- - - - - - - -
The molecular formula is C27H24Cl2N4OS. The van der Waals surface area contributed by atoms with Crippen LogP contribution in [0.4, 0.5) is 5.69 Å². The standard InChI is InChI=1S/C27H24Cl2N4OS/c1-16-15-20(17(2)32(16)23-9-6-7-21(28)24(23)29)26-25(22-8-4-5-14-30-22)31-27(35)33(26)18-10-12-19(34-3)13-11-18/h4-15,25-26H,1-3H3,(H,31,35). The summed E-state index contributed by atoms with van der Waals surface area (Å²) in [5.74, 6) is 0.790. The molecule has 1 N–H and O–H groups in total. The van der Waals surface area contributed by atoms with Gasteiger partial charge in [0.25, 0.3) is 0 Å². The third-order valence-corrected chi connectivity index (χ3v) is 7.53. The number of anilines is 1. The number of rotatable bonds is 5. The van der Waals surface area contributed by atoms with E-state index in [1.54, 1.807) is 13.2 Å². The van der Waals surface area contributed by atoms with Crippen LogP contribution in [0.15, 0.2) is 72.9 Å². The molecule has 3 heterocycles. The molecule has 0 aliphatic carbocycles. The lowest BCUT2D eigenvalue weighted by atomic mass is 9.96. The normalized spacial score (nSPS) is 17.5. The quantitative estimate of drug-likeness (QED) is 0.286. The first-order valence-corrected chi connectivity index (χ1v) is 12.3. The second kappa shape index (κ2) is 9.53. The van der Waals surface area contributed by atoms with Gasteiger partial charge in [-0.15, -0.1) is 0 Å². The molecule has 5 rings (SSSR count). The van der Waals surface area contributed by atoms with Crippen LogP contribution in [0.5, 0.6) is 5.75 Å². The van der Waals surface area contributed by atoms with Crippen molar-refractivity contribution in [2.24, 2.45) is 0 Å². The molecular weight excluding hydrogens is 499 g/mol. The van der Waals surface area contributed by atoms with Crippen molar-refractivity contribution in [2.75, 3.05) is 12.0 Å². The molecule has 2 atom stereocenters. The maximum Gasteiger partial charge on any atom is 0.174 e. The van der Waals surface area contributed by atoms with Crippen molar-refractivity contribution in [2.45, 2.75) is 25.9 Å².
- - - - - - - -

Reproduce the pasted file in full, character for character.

The molecular formula is C27H24Cl2N4OS. The van der Waals surface area contributed by atoms with Crippen LogP contribution in [0.4, 0.5) is 5.69 Å². The standard InChI is InChI=1S/C27H24Cl2N4OS/c1-16-15-20(17(2)32(16)23-9-6-7-21(28)24(23)29)26-25(22-8-4-5-14-30-22)31-27(35)33(26)18-10-12-19(34-3)13-11-18/h4-15,25-26H,1-3H3,(H,31,35). The summed E-state index contributed by atoms with van der Waals surface area (Å²) in [5.74, 6) is 0.790. The molecule has 1 N–H and O–H groups in total. The van der Waals surface area contributed by atoms with Gasteiger partial charge in [0.25, 0.3) is 0 Å². The third-order valence-corrected chi connectivity index (χ3v) is 7.53. The number of anilines is 1. The number of rotatable bonds is 5. The van der Waals surface area contributed by atoms with E-state index in [1.54, 1.807) is 13.2 Å². The van der Waals surface area contributed by atoms with Crippen LogP contribution in [0.15, 0.2) is 72.9 Å². The molecule has 3 heterocycles. The molecule has 0 aliphatic carbocycles. The lowest BCUT2D eigenvalue weighted by atomic mass is 9.96. The normalized spacial score (nSPS) is 17.5. The quantitative estimate of drug-likeness (QED) is 0.286. The first-order valence-corrected chi connectivity index (χ1v) is 12.3. The second kappa shape index (κ2) is 9.53. The van der Waals surface area contributed by atoms with Gasteiger partial charge in [-0.15, -0.1) is 0 Å². The molecule has 5 rings (SSSR count). The van der Waals surface area contributed by atoms with Crippen LogP contribution in [0.5, 0.6) is 5.75 Å². The van der Waals surface area contributed by atoms with Crippen molar-refractivity contribution in [2.24, 2.45) is 0 Å². The molecular weight excluding hydrogens is 499 g/mol. The van der Waals surface area contributed by atoms with Crippen molar-refractivity contribution in [2.75, 3.05) is 12.0 Å². The molecule has 2 atom stereocenters. The maximum Gasteiger partial charge on any atom is 0.174 e. The van der Waals surface area contributed by atoms with Crippen molar-refractivity contribution in [2.45, 2.75) is 25.9 Å².